Links & Contents I Liked 106

Dear all, As I am still working on a storified account of the Sida talk from earlier this week below is a slightly belated and shorter weekly link review-nonetheless, there is some great stuff, or, more precisely, some great people featured this week! Ian Thorpe features a nice group post by UNICEF colleagues on what 2014 might bring-and then there are celebrity efforts gone wrong (Elizabeth McGovern), Africa's first female coffee quality instructor, a radical artist's view on China's 'discovery' of Africa-and Norma who speaks out at a meeting and sums development challenges up better than any policy paper could ever do. A Balkan expert reflects on the political economy of urban change in Skopje, an ethnographer reflects on an EPIC conference, plus, a great piece of investigative journalism on Balkan academic corruption and degree mills. A bit different, eclectic--but hopefully stimulating food for though! Enjoy! Development Popular Representations of Developm

Links & Contents I Liked 105

Hi all, Happy New Year and welcome back to Aidnography ! I just returned from the official Popular Representations of Development book launch in London -and I will be in another European capital next week to talk more about new (social) media. Photo courtesy of Dennis Rodgers As always, there is also an eclectic mix of interesting reads that I have come across: There is the 'stuff to read' subsection about 'World 3.0', a history of celebrity engagement and a great reading list on peace & conflict; obesity, the 'hype cycle' and tribalism in South Sudan are three of the 'bigger issues' featured in the next section; 'in other news' 'the field', Jennifer Lentfer and Shawn Humphrey are back with new gigs; and then there is great essay on why the political right likes open developments, more on MOOCs and an old-school Foucault lecture from 1980 for your Ipod! Enjoy! New on aidnography SIDA/ComDev seminar 'Communication for d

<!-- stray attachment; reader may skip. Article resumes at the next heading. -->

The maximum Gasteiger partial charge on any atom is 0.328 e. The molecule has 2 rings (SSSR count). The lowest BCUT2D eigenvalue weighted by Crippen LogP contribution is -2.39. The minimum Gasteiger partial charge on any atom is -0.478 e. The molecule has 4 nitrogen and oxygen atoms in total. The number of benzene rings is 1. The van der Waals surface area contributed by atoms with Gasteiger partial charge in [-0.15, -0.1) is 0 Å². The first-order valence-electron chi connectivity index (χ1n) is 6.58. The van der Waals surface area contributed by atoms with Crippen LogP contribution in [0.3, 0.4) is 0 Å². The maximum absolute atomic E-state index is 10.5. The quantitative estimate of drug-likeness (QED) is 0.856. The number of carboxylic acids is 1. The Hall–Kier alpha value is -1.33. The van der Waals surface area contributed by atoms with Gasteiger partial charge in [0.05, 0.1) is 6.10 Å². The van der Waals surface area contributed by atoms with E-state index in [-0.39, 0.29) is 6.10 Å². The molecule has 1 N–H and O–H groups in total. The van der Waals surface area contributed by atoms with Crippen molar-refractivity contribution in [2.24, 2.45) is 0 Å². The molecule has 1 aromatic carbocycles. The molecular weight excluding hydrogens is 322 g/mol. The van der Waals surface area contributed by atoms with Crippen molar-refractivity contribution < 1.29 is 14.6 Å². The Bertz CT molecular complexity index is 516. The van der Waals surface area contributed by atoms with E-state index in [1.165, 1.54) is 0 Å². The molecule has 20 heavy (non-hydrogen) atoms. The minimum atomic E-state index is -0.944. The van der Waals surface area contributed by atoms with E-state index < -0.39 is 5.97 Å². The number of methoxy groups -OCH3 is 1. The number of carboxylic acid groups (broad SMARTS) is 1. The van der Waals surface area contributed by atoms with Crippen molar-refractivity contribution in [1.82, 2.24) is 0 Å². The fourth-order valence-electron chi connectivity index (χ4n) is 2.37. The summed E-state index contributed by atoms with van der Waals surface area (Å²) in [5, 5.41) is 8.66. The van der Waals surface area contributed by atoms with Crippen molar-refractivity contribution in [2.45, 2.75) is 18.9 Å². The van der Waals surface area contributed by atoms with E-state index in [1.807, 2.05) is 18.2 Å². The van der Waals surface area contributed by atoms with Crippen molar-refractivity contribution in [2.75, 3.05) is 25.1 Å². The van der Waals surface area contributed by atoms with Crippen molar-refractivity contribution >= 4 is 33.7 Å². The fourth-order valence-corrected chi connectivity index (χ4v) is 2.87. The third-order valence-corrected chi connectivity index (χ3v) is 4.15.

SIDA/ComDev seminar 'Communication for development and social change in a new era', Stockholm, 22 January 2014

Aidnography is back from the holidays and wishes his readers a very happy and successful 2014! Together with my colleague Oscar Hemer I will be in Stockholm next week for a couple of meetings and seminars. Our colleagues (including some very energetic, proactive students from our ComDev MA program ) at Sida have invited us to discuss new (social) media, ICT, development and social change and we are really looking forward to the debate between academia, teaching and development policy and practice! In the words of the official seminar announcement: The emergence and global spread of new ICT's has changed the landscape in the area of Communication for Development and created new tools for actors for social change. This momentum presents new possibilities and challenges within the field. Malmö högskola and Sida invite you to an afternoon to discuss and exchange ideas. More information about the afternoon and how to attend if you are in or near Stockholm can be found on Sida's